I share with you some of my ideas from Lectio Divina Meditation and Contemplation based on Philippians 2:5.
This morning, I was looking at my orange tree in the front yard. I had previously had many orange blossoms but now just ten teeny, tiny green buds were visible. I thought of how my spirituality was like that tree, dependent upon good soil, water, free from disease, all to make fruit. The nature of this tree is to live, grow, make fruit, and then die. It reminds me of the Canticle from Daniel 3 that we pray in the Psalms at the Liturgy of the Hours.
Let the earth bless the Lord;
I often wondered about this hymn of praise to God and how a tree, like my orange tree, could possibly give praise to God and highly exalt him forever. Trees are not human, so how could they possibly give praise like we do when we pray. There is an answer, if we look deeper into the nature of life itself. Nature just is. It obeys the laws of just being itself without any complicated restrictions. It is only when we look at human nature that we find aberration and perversion of nature. Adam and Eve were created by God to be caretakers of the Garden of Eden. They were to help all creation function according to its nature, without getting in the way of what should be. And what should be? That is up to the Creator, not Adam and Eve.
Creation is good because God is good. Adam and Eve are good because God does make good stuff. When I look at my orange tree, I can begin to see how it can give praise to God by being an orange tree. My orange tree does not try to be an oak tree or a morning glory. It gives praise to God by being consistent with its nature. I know that the orange tree acts according to its nature because it bears good fruit. If it does not bear good fruit, I will cut it down and cast it to the curb to be taken away to the landfill.
Orange trees can praise God by being what nature intended. When it comes to humans, we have a problem. Because humans have free will and can change what is natural to their nature (human), we can choose those things not good for us (sin). In fact, we can even be little gods, without even recognizing we are doing it. Worshipping yourself is the big sin since the beginning of the Protestant Reformation, not sexuality or anger. Pride goes before the fall, so to speak. I am my own church, I am my own religion, I am, in every respect, my own god, and I have a fool for a congregation. My orange tree does not want to be a god, it wants to be an orange tree because that is what it is. By being what it is, it gives glory to the Creator. Poor humans! We are condemned to wander the earth in search of meaning and where we fit, even though we stumble over the truth in our quest for being god. I have a human nature, one that has the natural default to be a caretaker of God’s Garden. Something happened to that birthright because of Adam and Eve. They changed the effects of the relationship with God. Human nature was now prone to do not only good but also evil. God tells us what evil is but we must still struggle with doing good. Like Adam and Eve, we must work to be spiritual, not just sit back on the conveyor belt of life and go to Heaven.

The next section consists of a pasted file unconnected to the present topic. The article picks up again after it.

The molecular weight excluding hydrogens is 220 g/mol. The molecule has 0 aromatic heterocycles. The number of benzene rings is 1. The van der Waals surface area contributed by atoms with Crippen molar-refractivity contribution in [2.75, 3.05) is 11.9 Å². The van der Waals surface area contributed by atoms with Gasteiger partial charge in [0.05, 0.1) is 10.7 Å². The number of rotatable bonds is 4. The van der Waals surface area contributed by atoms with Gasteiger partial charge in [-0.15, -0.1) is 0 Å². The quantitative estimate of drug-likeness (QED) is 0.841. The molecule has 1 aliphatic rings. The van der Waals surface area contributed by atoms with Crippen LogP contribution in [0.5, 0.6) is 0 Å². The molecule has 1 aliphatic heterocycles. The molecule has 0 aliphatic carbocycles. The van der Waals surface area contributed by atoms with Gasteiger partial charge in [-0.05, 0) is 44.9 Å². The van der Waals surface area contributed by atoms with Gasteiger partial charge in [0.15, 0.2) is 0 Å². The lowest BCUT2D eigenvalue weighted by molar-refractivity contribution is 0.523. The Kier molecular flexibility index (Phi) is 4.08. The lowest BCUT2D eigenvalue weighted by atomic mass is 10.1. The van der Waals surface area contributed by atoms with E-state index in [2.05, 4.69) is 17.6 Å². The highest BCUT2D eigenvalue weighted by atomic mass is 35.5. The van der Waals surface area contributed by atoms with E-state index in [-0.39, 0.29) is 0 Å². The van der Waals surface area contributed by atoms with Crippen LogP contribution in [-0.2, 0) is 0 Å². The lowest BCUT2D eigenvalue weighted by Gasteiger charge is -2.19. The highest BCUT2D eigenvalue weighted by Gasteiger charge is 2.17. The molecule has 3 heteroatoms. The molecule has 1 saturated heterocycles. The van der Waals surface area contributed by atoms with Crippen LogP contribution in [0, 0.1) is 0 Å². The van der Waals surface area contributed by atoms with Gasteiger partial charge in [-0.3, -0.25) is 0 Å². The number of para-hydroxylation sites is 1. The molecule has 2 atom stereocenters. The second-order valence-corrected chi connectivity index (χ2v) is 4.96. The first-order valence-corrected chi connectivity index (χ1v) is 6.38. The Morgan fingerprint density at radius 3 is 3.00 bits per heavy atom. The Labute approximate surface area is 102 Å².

Something wonderful happened to this paradigm as it pertains to God. Philippians 2:5-12 states that God did not remain in the safety and security of his nature, but took on a new nature, one sinful and prone to sinfulness. Jesus gave us the ability to be adopted sons and daughters of the Father once again. There is a difference. We must work for our food and we must struggle to do God’s will, taking up our cross daily to follow our Master. No free lunch. Daily!
When I see my orange tree each morning, I think of how it glories God by just being what it is created to be. I think of how I am created in the image and likeness of God but need God’s grace and energy to sustain myself as my wounded human nature hobbles toward the goal line (death) and the prize (happiness with God…Forever).
As an aspiring Lay Cistercian, the Cistercian practices (silence, solitude, work, pray, and community) help me to be more focused on the purpose of life, which first learned in 7th Grade: to know, love, and serve God in this life, and be happy in Heaven…Forever. (Baltimore Catechism)
To continue from Daniel 3:
“Bless the Lord, all people on earth;
88 “Bless the Lord, Hananiah, Azariah, and Mishael;